The Red Queen Effect on Fighter Jets
The Red Queen Effect, derived from a conversation in Lewis Carroll’s Through the Looking Glass, is a moniker for the logic that continuous evolution is necessary to keep up with changing conditions. This logic is implemented by The Warner Robins Air Logistics Complex on F-15 fighting jet maintenance to increase maintenance speed and quality of finished product, and to reduce WIP inventory and cost.
First of all, an execution model is created, consisting of 8 horizontal bars, listed from the top:
- Road to…: define milestones and develop action plans. As of July 2014, the performance of aircraft maintenance was particularly bad (D+); so higher-ups decided that by mid-2015, the performance should be excellent (A+).
- Networks: lay out the necessary electronic path for aircraft maintenance. There are 2 major parts, PDM and rewire. They found out that there is an overlapping process for both PDM and rewire.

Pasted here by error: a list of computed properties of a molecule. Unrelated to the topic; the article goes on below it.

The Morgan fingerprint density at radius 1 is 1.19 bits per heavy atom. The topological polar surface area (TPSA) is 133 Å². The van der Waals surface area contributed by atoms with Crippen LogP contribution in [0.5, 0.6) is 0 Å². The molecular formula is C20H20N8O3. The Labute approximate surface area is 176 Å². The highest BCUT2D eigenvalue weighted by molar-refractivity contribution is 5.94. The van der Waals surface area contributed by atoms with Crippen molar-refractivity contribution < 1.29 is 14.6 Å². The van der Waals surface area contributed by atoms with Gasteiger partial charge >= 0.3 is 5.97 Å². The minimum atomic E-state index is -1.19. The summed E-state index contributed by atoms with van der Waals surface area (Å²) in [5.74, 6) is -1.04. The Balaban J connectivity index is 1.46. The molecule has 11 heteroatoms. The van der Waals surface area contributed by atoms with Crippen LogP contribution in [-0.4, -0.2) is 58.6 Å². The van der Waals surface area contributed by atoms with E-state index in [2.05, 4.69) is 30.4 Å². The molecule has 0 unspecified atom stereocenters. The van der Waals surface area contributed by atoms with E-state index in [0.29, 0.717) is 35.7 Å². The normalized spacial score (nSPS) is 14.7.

- Gates/DBR: control the release of work and resources. Using Little’s Law, they calculate the flow time and number of WIP.
- Release points: establish checklists for releasing work
- Visual displays: display important information regarding aircraft maintenance performance (e.g., speed or quality) on the shop floor. This helps mechanics and supervisors to know if they are on a good day or bad day.
- Standard work: break down the tasks into sequence of steps so that they become meaningful to the mechanics. This was a difficult task since every mechanic has his own work steps, but once a consensus is reached, it totally improved supportability function.
- Tools/tech data: provide the right tools and equipment. This helped mechanics to gain speed.
- Touch time: increase the effective time of mechanics actually touching the aircraft. Small improvements to increase touch time might not be significant; however, when there are hundreds of tasks being performed; it became significant.
After implementing the Red Queen Effect, the speed of overall process increased significantly. PDM flow days decreased from 200 days to 125 days, and rewire flow days decreased from 270 days to 187 days, reducing the maintenance cost. The number of WIP also decreased from 44 to 24 aircrafts.